If only we had credible evidence on this young lady’s wishes, both past and present if possible. At the same time, we must confront the situation as it confronts us; in my humble view, the origin of this problem lies with Judge Greer, who—based upon my understanding of the facts—never should have issued a factual finding to the effect that Mrs. Schiavo did not want to be fed through a tube over the long term were she to find herself in a persistent vegetative state. Even the latter premise is not clear, in that—again, as I understand things—she has not had an MRI or PET scan in many years, if ever. Perhaps that ruling was due to bad lawyering on behalf of the woman’s parents at the outset; and perhaps Judge Greer should have noted the potential conflict of interest on the part of the husband, particularly after the conclusion of the malpractice lawsuit, and therefore should have appointed another independent guardian ad litem. In any event, the factual finding is what it is, and we have a system in which it is appropriately difficult for appellate jurists to revisit factual issues in the absence of serious procedural error on the part of the finder of fact. Now, given this basic problem with Judge Greer’s initial finding, I have heard no persuasive argument to the effect that the Florida courts have ruled inappropriately.
The turn toward the federal courts must hinge upon an argument to the effect that a federal law or right has been violated. And here I have a real problem with those invoking the Americans With Disabilities Act, and other such monstrosities. Do we want to have the courts use unconstitutional laws so as to achieve outcomes that we prefer? I think not. As I understand it, the emergency legislation passed by Congress in a midnight session directed a federal court to undertake a de novo review of the case not in its entirety, but in the context of Mrs. Schiavo’s federal rights. (Please correct me if I am wrong.) It seems to me that the federal judge acted far too hastily—the feeding tube should have been reinserted while a serious review proceeded—and that is another source of anguish: Too many of the judges are morons and worse.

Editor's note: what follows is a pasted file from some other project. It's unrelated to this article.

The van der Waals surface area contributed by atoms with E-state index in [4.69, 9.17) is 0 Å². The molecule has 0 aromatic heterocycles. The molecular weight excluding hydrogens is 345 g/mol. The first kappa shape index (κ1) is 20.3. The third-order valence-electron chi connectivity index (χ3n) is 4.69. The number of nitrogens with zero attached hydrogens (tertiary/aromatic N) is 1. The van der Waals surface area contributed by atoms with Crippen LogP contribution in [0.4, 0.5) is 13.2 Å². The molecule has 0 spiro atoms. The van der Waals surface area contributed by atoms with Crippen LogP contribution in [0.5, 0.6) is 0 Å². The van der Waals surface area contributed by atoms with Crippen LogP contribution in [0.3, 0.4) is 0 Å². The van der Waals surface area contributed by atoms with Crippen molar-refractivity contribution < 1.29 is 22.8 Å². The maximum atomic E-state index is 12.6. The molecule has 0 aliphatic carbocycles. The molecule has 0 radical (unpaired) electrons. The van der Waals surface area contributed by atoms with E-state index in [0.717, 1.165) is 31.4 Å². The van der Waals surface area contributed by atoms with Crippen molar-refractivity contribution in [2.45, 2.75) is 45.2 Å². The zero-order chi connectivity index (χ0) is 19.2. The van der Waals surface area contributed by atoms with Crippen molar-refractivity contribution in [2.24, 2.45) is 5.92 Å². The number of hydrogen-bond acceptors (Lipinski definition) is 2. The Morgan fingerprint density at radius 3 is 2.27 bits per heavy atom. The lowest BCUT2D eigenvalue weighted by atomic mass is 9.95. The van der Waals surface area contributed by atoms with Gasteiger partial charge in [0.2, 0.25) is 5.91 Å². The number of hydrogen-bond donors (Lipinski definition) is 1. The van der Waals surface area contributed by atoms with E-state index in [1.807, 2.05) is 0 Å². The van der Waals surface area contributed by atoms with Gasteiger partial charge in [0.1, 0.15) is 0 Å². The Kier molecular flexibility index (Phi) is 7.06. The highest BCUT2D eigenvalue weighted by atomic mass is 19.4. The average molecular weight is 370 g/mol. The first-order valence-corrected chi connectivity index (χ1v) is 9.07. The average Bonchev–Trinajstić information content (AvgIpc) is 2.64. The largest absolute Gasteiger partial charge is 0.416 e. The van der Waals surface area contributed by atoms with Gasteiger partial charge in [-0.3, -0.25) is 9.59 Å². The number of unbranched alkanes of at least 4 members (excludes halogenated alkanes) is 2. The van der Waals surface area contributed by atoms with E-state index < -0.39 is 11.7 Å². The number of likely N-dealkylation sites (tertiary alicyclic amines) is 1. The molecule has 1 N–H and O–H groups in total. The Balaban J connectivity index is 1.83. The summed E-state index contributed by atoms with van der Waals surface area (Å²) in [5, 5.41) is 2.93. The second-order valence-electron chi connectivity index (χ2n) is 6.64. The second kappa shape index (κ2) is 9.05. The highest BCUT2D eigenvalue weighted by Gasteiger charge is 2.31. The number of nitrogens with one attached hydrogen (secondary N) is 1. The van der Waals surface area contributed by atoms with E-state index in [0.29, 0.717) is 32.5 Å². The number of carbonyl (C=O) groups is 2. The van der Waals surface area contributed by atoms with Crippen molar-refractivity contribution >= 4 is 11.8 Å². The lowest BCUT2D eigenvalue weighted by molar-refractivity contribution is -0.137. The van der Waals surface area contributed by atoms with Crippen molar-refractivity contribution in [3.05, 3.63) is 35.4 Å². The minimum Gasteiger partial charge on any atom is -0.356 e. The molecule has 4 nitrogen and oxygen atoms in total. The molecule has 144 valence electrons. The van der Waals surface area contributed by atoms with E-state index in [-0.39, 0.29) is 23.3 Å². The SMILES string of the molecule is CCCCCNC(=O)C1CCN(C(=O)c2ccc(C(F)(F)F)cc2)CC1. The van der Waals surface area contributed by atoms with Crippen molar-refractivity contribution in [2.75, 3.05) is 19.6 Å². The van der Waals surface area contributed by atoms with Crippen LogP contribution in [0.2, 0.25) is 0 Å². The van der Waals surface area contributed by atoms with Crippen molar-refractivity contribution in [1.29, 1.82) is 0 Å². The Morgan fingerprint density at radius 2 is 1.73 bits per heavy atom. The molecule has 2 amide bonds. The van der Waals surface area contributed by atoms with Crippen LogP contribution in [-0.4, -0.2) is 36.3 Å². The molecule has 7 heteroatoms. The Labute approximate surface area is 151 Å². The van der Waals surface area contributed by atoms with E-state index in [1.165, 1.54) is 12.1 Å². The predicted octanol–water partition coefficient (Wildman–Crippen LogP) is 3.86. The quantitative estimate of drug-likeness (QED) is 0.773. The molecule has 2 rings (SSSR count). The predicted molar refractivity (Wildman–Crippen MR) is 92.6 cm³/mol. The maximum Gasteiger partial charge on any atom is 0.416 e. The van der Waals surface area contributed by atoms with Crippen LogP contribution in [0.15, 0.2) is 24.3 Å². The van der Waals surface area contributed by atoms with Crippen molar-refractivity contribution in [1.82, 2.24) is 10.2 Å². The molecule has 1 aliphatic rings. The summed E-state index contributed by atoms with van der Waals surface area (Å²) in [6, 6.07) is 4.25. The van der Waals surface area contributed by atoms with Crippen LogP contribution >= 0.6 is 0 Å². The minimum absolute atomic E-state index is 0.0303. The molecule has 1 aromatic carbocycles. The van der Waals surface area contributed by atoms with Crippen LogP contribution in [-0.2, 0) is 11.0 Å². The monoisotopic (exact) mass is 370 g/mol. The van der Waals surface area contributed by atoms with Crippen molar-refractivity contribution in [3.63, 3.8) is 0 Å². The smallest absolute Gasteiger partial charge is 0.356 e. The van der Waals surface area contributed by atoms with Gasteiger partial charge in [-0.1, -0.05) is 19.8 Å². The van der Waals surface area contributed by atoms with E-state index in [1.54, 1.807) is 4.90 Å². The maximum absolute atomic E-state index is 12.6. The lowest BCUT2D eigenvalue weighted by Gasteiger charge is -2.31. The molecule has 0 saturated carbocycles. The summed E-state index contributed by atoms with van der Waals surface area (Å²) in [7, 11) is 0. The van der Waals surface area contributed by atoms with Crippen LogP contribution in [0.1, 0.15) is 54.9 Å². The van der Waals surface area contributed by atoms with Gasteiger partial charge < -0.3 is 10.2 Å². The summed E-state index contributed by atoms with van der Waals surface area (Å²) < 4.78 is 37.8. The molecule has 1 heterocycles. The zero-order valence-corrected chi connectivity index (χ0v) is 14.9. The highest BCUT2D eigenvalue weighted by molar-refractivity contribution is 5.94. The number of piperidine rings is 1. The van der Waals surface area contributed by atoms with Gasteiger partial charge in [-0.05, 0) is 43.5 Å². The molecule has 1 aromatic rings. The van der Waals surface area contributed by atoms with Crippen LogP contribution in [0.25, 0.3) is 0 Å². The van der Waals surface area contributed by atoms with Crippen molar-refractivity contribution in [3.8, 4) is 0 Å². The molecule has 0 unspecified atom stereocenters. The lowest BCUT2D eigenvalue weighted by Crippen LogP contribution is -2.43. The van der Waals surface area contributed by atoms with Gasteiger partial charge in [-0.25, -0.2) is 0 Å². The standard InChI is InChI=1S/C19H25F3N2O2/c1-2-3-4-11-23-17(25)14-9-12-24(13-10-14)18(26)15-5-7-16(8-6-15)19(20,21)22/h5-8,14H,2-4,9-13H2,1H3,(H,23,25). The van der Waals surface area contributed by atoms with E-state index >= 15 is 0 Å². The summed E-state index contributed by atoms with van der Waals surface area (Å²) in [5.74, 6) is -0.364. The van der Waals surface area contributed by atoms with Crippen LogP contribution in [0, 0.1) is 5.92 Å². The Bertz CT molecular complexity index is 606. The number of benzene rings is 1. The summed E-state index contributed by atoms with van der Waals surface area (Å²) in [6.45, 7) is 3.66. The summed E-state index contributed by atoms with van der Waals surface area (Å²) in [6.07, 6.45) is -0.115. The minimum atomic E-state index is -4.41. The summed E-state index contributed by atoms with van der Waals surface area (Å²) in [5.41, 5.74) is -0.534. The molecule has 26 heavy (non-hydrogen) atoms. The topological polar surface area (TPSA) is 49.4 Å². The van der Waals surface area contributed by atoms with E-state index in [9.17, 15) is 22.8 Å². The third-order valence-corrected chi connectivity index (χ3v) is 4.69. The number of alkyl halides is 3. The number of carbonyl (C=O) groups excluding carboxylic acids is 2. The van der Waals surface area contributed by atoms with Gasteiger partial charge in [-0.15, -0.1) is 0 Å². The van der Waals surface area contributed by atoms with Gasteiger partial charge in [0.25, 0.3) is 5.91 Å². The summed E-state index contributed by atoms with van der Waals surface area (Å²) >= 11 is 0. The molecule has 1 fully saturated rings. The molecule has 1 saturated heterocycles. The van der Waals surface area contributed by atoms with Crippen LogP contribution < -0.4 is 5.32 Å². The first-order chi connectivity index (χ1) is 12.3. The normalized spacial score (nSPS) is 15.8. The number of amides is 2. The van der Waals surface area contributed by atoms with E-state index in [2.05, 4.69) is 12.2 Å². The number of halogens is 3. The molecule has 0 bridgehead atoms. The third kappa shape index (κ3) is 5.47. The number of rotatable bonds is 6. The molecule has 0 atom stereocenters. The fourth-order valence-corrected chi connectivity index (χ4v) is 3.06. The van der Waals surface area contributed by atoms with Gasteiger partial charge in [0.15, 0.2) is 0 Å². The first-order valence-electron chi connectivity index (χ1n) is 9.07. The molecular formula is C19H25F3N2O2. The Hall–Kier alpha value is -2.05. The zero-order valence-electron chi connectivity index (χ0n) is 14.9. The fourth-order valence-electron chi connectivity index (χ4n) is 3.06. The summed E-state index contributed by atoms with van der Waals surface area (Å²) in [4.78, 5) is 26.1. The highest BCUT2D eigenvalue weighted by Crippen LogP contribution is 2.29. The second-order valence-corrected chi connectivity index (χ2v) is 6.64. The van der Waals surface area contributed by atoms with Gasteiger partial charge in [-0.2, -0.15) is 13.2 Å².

Jewish tradition is clear on the distinction between preserving life and delaying death. At a moral level, Mrs. Schiavo is not dying, she is not on life support, she has not received the therapy that she needs and that was promised by her husband during the course of the malpractice lawsuit. Until further medical tests are done, we do not know the precise nature of her condition—even with such tests, there still might prevail continuing disagreement among the physicians—and we certainly do not know her wishes. What we do know is that our civilization depends upon not only the pursuit of outcomes preserving our relationship with the Almighty, but also those preserving our relationship with ourselves. For the same reason that the possibility that some innocents might be executed in a system of capital punishment does not present a powerful argument against it, we simply cannot allow the anguish of such difficult cases to engender rationales for eroding our legal system, regardless of the degree to which the leftists, the death-with-dignity crowd, and the abortion lobby do so as a matter of course. The hypocrisy of the Left in the Schiavo matter is breathtaking; remember Elian Gonzalez? We cannot descend into that pit with them.
I wish we knew Mrs. Schiavo’s wishes. I wish that we knew her condition. I wish that we could have greater confidence in her husband’s assertions. I wish that Judge Greer had given more thought to his factual findings. I pray that others not find themselves in her situation. But I also wish that our legal system were not so thoroughly corrupted and policitized.
Off to a conference the rest of the week.